In the late 1800s, two Italian immigrants to the US met and in 1901 they married. They lived in Roseto, PA named after their home town in Italy. Work took them to Columbus, Ohio along with many other Italians. There, they raised their family. Born in 1917, was little “Baby Rogers” who they called Mamie. She was the youngest female of the six children who survived to adulthood with only Danny being younger.

Mamie was always proud of her Italian heritage. Things were done the “Italian” way or the “American” way. Never mind that she was as American as any other native-born citizen.

She attended high school at Columbus Central High, and if I remember this right, she was the only one of the six kids who graduated from high school. At Central, she met Bob, an athlete through and through. He was the football quarterback, the track star, the wrestler who, through his career, was never pinned. He became the love of her life. They stuck together through the Great Depression, waiting until jobs and income were sufficient to support themselves as husband and wife.

Although he was 26 years old, Bob was drafted into the Army to serve in the signal corps in the Pacific theater of World War II. He spent two years in the Pacific while Mamie managed the household alone. She took a factory job like millions of her female peers. They wrote to each other constantly.

Their early lives together were not easy. But Mamie had been a strong child and became a strong adult. She could take control of a situation and knew how things were to be done. She was a good cook who knew how to make all the staple Italian foods. She had done much of the cooking for her family as her mother began to suffer the symptoms of diabetes, and brought those skills to her marriage. But she was not afraid to branch out, try new recipes, make them her own.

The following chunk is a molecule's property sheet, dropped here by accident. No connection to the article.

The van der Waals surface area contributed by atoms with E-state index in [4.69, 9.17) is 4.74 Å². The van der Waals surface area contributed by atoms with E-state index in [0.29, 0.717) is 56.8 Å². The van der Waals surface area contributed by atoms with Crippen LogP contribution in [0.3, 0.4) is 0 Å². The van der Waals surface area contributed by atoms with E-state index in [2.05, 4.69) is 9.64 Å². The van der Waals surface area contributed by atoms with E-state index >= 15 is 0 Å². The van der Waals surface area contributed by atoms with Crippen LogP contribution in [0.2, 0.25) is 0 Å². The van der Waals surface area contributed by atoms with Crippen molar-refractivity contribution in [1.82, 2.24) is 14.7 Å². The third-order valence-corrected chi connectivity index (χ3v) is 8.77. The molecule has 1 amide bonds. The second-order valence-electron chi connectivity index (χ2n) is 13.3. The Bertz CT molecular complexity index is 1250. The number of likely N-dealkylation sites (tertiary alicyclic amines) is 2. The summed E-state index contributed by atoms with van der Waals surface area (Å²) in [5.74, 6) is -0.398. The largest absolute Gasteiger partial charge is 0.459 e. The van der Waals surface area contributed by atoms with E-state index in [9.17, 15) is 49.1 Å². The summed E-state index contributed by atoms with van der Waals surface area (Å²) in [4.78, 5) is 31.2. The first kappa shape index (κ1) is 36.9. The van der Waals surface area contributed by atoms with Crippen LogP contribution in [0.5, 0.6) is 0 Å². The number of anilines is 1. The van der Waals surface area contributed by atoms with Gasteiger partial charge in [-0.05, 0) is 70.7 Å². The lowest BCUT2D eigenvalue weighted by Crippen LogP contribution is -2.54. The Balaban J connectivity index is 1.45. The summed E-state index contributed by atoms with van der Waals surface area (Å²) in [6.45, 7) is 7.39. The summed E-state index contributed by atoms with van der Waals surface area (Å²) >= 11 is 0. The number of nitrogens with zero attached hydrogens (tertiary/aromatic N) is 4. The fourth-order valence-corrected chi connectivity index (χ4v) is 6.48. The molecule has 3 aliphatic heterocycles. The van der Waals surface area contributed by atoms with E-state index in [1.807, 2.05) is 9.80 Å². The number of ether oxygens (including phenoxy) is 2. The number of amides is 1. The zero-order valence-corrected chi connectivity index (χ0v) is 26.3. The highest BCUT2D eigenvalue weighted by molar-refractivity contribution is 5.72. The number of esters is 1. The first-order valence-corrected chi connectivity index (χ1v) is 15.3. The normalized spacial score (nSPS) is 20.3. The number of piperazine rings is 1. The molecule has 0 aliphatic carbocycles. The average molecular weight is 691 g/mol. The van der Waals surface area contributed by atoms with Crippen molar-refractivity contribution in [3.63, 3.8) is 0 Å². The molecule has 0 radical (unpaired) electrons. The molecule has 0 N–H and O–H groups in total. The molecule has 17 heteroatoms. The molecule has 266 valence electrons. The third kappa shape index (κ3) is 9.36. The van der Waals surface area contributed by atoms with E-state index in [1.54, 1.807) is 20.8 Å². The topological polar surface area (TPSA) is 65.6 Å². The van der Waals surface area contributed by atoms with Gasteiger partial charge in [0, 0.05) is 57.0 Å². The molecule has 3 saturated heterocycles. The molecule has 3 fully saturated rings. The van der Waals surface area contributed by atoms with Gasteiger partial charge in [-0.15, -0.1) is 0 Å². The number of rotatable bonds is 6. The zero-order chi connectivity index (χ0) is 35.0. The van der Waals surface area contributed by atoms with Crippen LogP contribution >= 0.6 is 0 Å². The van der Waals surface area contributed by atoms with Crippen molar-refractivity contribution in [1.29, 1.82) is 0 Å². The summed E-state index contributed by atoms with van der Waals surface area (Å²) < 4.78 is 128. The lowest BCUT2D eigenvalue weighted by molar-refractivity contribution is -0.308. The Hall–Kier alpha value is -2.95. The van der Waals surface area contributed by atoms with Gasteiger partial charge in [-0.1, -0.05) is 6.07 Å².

Her mother-in-law made fabulous pies that Bob loved. Pies were not something she had had growing up, but she learned to make them in spite of her mother-in-law’s reluctance to show her how. Pies became her trademark, the culinary wonder that everyone who tasted them would crave. People fought over her pies at bake sales. They made sure they were there to claim the pies before the sale even began.

Pies became my favorite dessert. I judge the quality of a pastry chef’s pie by comparing a cherry pie to Mom’s. Few make the grade.

Over the years, Mamie had several pregnancies but only two children. Illness would always spook her, and I think she always feared losing a child. Tradition was strong in Mamie, but somehow she expanded herself beyond the norm. This began, no doubt, by falling in love with and marrying a fellow who was in no way Italian. French, German, Irish – she called his heritage “League of Nations.”

She adapted to the new ways of doing things to spring from the 1950s. No more coal fired furnace. A refrigerator in place of the ice box. A washing machine without wringers. She wasn’t afraid to use convenience foods, and in the early 1960s, she left the house to work in retail, earning money she could use to put her kids through college. With Bob going back to school to get a degree in Physics and her two children eventually earning advanced degrees, she’d refer to herself as the “dummy” in the family. We all knew this was not close to true.

Mamie had an incredible mind and the most gifted memory I’ve ever known. She knew the birthday, marriage dates, relationships, children of children of relatives I didn’t know I had. It was truly incredible. Dates and places – she’d recall without a second thought.